SUMP-PLUS brings together six cities from all corners of Europe. Their geographical variety is mirrored in their differing shapes, sizes and stages of development. Accordingly, each of them faces their own set of sustainable mobility planning challenges that they would like to address through their involvement in SUMP-PLUS. To do this, each of them will partake in at least one of the co-created City Laboratories that form the heart of the SUMP-PLUS approach.
Alba Iulia is a medium-sized city in central Romania. It is an emerging tourist destination due to its historical heritage, with tourism driving economic development. The city experiences heavy road traffic: its main roads and traffic arteries are now too small to accommodate the increased number of vehicles and there is insufficient parking in the city. Efforts to tackle congestion link closely to Alba Iulia’s smart city work, with sustainable mobility solutions being developed under the governmental Smart City 2018 pilot project. These also tie into planned improvements to the public transport system serving the city and seven neighbouring localities. Within its city lab, Alba Iulia will develop links between mobility, tourism and education and upscale its mobility-related smart city pilots.
Antwerp is located in the northern part of Belgium. It is the second largest city in the country, as well as Europe’s second largest port. The Antwerp urban and port areas face a complex mobility situation and experience major road congestion. Just like other European port cities, Antwerp has to reconcile freight and logistics transport with major flows of commuters, citizens and visitors in and around the city. Antwerp’s primary mobility objective is to tackle this port-city challenge, improve transport infrastructure, reduce motorised road movements, promote sustainable transport modes, and keep the Antwerp region accessible and liveable.
Transport for Greater Manchester (TfGM) is the local government body responsible for delivering the transport strategy in the UK's second biggest metropolitan county. Its vision is to reduce car use to no more than 50% of daily trips, with the other 50% made by public transport, walking and cycling. With over 260 million annual journeys made on public transport and the UK’s largest walking and cycling network under construction, it is moving towards creating a sustainable transport system. Yet to fulfil its vision and deliver Greater Manchester’s SUMP, TfGM must strengthen links with other sectors in urban systems, such as health. This is the focus of its City Lab.
Situated on the coast of the Baltic Sea, Klaipeda is a diverse city and the third-largest city in Lithuania. Klaipeda is the country’s only port and the hub of Klaipeda County. Railways connect Klaipeda’s port with the most important industrial regions of the Eastern hinterland, while established shipping lines provide links to the major ports of Europe. Sustainable development is one of the city’s top priorities, and this is evidenced by its efforts to develop a sustainable transportation system. As part of this, Klaipeda intensively promotes public transportation and environmentally friendly modes.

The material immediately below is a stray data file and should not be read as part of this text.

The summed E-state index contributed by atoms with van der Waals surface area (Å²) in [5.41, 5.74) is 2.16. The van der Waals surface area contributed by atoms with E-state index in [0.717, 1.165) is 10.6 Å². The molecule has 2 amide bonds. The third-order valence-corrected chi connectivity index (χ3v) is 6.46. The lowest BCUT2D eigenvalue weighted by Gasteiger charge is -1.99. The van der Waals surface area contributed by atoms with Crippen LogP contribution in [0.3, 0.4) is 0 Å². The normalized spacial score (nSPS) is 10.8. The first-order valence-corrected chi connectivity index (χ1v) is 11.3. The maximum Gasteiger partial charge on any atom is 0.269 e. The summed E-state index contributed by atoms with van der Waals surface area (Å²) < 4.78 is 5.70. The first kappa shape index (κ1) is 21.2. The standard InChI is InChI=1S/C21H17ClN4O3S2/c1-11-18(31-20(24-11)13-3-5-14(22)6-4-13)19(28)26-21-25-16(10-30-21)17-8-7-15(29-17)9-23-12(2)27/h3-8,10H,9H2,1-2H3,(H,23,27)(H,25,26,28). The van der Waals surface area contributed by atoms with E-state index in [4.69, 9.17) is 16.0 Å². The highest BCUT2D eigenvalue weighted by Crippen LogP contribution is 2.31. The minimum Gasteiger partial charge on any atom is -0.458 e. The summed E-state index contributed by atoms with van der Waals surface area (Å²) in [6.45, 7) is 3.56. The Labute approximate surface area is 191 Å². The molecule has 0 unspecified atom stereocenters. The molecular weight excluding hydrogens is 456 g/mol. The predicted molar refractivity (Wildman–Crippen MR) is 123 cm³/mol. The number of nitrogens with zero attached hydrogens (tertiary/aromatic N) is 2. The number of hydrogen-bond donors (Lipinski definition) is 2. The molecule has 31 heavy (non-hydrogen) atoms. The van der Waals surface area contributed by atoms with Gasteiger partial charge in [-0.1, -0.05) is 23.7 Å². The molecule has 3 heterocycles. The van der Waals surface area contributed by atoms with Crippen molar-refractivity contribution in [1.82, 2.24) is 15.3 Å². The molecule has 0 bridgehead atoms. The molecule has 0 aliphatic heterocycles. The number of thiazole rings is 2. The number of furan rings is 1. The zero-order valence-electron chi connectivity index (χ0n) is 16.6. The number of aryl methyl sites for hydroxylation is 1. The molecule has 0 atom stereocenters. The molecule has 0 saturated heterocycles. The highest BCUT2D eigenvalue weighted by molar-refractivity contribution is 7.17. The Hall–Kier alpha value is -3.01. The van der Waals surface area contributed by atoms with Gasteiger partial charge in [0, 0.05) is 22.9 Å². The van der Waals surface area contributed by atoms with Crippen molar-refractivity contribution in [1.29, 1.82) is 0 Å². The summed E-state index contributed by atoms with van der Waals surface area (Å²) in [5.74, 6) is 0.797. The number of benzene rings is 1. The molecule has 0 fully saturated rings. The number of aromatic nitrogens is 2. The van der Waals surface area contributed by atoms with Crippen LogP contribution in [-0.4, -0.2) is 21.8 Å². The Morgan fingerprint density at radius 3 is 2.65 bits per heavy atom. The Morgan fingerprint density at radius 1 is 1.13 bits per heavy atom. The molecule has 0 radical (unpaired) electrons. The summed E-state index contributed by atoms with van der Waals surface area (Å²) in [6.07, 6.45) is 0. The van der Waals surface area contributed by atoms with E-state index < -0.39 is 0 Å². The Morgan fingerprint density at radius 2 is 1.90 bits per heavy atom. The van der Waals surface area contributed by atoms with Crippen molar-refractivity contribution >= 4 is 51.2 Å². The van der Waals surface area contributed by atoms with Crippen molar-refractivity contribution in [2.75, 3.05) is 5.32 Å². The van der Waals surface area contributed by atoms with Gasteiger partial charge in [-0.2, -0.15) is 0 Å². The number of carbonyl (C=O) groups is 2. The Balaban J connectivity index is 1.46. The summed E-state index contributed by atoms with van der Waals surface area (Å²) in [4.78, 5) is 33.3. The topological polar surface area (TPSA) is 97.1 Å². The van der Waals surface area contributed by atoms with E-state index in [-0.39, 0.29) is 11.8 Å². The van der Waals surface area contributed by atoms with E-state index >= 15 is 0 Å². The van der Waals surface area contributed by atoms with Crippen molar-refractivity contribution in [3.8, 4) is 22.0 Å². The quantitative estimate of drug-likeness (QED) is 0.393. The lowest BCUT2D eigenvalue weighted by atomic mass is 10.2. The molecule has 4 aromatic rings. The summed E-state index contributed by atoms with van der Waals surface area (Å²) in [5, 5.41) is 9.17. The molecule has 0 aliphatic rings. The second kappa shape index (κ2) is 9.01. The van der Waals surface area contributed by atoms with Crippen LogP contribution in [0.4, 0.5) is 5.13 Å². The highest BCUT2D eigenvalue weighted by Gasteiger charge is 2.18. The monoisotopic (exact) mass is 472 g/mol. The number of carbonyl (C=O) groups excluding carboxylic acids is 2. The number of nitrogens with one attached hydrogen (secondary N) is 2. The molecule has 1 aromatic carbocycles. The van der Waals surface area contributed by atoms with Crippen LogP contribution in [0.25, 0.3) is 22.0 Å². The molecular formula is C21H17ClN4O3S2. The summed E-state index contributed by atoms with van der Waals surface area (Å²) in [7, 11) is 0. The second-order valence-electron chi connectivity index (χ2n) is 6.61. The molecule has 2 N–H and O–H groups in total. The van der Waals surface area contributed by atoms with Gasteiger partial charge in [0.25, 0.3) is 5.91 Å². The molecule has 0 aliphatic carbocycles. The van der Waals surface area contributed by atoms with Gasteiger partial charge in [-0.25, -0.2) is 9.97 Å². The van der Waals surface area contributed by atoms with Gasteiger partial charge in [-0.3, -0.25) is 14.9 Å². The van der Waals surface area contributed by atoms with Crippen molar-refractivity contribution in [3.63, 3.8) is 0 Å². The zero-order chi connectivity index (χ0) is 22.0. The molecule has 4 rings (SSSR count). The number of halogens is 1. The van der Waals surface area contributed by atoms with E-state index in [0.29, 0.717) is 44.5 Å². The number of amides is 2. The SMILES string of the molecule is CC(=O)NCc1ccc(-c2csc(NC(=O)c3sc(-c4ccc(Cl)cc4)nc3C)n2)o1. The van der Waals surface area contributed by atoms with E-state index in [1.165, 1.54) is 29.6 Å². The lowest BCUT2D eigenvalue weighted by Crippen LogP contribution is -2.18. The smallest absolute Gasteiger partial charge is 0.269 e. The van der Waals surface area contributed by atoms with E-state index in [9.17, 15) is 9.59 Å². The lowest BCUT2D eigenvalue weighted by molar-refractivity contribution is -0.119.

Lucca is a town in northwest Tuscany, famous for its historic walled centre. For years, the city has sought to support the sustainable development of the local territory and urban environment through regulatory initiatives and infrastructure. For example, it has recently introduced an incentive system for logistics operators wanting to access the city’s old centre and built an eco-friendly urban distribution centre. Now, one of the key challenges that Lucca is facing is the integration of its SUMP and SULP. Doing so can bring sustainable logistics to and beyond its city centre. This will be the focus of Lucca’s City Lab.
Platanias, which is located on the west coast of Crete, attracts thousands of visitors every year and has emerged as one of Greece’s main tourist destinations. Famous for its cultural heritage, local agricultural production, long coastline, and natural beauty, the area serves as the entrance to the Samaria Gorge National Park, a UNESCO Biosphere Reserve. Given its surroundings, Platanias is not highly urbanised, which means sustainable mobility infrastructure is not yet advanced. Yet the municipality is seeking to foster sustainable development in all sectors, and it signed the Covenant of Mayors in 2013. Its City Lab will focus on developing a SUMP and implementation pathway using a specific approach developed for smaller urban areas.